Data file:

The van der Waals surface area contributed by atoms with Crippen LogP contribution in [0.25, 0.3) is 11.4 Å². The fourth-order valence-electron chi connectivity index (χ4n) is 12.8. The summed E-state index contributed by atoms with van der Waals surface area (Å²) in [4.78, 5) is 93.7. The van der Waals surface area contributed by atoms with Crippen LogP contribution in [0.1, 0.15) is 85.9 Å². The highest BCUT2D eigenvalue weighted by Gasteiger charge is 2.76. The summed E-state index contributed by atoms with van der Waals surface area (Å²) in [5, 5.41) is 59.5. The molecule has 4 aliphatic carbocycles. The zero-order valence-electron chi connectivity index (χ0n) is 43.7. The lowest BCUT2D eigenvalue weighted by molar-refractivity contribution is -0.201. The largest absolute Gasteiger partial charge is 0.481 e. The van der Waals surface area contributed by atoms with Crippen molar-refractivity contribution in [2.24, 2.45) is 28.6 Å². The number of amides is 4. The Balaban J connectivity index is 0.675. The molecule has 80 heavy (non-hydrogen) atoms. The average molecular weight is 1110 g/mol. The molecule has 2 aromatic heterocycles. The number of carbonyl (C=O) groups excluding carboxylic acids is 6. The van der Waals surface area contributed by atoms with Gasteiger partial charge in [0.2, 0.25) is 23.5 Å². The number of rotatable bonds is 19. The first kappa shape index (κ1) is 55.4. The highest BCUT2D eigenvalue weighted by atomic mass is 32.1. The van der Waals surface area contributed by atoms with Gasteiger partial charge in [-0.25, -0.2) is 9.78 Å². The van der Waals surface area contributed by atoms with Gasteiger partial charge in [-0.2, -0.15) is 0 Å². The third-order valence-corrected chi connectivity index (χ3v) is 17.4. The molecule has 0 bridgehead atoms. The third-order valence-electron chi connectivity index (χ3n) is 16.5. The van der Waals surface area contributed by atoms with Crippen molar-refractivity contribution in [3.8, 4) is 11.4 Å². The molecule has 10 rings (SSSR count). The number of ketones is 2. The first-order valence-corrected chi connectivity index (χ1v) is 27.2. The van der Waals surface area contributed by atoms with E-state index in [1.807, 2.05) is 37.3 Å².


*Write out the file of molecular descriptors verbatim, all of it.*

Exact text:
The van der Waals surface area contributed by atoms with Crippen LogP contribution in [0.25, 0.3) is 11.4 Å². The fourth-order valence-electron chi connectivity index (χ4n) is 12.8. The summed E-state index contributed by atoms with van der Waals surface area (Å²) in [4.78, 5) is 93.7. The van der Waals surface area contributed by atoms with Crippen LogP contribution in [0.1, 0.15) is 85.9 Å². The highest BCUT2D eigenvalue weighted by Gasteiger charge is 2.76. The summed E-state index contributed by atoms with van der Waals surface area (Å²) in [5, 5.41) is 59.5. The molecule has 4 aliphatic carbocycles. The zero-order valence-electron chi connectivity index (χ0n) is 43.7. The lowest BCUT2D eigenvalue weighted by molar-refractivity contribution is -0.201. The largest absolute Gasteiger partial charge is 0.481 e. The van der Waals surface area contributed by atoms with Crippen molar-refractivity contribution in [2.24, 2.45) is 28.6 Å². The number of amides is 4. The Balaban J connectivity index is 0.675. The molecule has 80 heavy (non-hydrogen) atoms. The average molecular weight is 1110 g/mol. The molecule has 2 aromatic heterocycles. The number of carbonyl (C=O) groups excluding carboxylic acids is 6. The van der Waals surface area contributed by atoms with Gasteiger partial charge in [0.2, 0.25) is 23.5 Å². The number of rotatable bonds is 19. The first kappa shape index (κ1) is 55.4. The highest BCUT2D eigenvalue weighted by atomic mass is 32.1. The van der Waals surface area contributed by atoms with Gasteiger partial charge in [-0.25, -0.2) is 9.78 Å². The van der Waals surface area contributed by atoms with Gasteiger partial charge in [-0.2, -0.15) is 0 Å². The third-order valence-corrected chi connectivity index (χ3v) is 17.4. The molecule has 0 bridgehead atoms. The third-order valence-electron chi connectivity index (χ3n) is 16.5. The van der Waals surface area contributed by atoms with Crippen molar-refractivity contribution in [3.8, 4) is 11.4 Å². The molecule has 10 rings (SSSR count). The number of ketones is 2. The first-order valence-corrected chi connectivity index (χ1v) is 27.2. The van der Waals surface area contributed by atoms with E-state index in [1.807, 2.05) is 37.3 Å².